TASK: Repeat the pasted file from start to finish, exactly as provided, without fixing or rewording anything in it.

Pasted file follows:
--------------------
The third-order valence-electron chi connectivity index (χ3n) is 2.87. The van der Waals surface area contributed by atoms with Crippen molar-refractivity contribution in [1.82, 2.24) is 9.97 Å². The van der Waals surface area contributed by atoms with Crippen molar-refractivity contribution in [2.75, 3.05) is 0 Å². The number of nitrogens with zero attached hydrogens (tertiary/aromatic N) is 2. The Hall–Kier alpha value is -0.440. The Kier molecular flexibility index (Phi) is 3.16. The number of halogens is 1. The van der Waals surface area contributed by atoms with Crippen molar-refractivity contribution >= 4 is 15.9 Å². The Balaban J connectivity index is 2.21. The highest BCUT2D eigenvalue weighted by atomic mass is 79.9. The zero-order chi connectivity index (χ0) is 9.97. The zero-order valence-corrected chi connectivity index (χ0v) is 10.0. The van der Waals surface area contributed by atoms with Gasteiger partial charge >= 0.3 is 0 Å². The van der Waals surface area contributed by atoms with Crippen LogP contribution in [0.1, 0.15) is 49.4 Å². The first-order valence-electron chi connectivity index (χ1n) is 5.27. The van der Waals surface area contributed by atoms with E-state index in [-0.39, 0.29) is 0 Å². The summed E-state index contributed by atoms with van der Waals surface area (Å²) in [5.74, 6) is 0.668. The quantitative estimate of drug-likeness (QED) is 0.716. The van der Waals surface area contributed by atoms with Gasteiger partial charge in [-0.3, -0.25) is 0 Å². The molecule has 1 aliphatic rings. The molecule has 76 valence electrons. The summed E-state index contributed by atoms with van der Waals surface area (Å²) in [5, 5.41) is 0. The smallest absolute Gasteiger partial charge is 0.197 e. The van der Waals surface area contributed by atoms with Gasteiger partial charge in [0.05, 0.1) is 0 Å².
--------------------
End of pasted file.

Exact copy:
The third-order valence-electron chi connectivity index (χ3n) is 2.87. The van der Waals surface area contributed by atoms with Crippen molar-refractivity contribution in [1.82, 2.24) is 9.97 Å². The van der Waals surface area contributed by atoms with Crippen molar-refractivity contribution in [2.75, 3.05) is 0 Å². The number of nitrogens with zero attached hydrogens (tertiary/aromatic N) is 2. The Hall–Kier alpha value is -0.440. The Kier molecular flexibility index (Phi) is 3.16. The number of halogens is 1. The van der Waals surface area contributed by atoms with Crippen molar-refractivity contribution >= 4 is 15.9 Å². The Balaban J connectivity index is 2.21. The highest BCUT2D eigenvalue weighted by atomic mass is 79.9. The zero-order chi connectivity index (χ0) is 9.97. The zero-order valence-corrected chi connectivity index (χ0v) is 10.0. The van der Waals surface area contributed by atoms with Gasteiger partial charge >= 0.3 is 0 Å². The van der Waals surface area contributed by atoms with Crippen LogP contribution in [0.1, 0.15) is 49.4 Å². The first-order valence-electron chi connectivity index (χ1n) is 5.27. The van der Waals surface area contributed by atoms with E-state index in [-0.39, 0.29) is 0 Å². The summed E-state index contributed by atoms with van der Waals surface area (Å²) in [5.74, 6) is 0.668. The quantitative estimate of drug-likeness (QED) is 0.716. The van der Waals surface area contributed by atoms with Gasteiger partial charge in [-0.3, -0.25) is 0 Å². The molecule has 1 aliphatic rings. The molecule has 76 valence electrons. The summed E-state index contributed by atoms with van der Waals surface area (Å²) in [5, 5.41) is 0. The smallest absolute Gasteiger partial charge is 0.197 e. The van der Waals surface area contributed by atoms with Gasteiger partial charge in [0.05, 0.1) is 0 Å².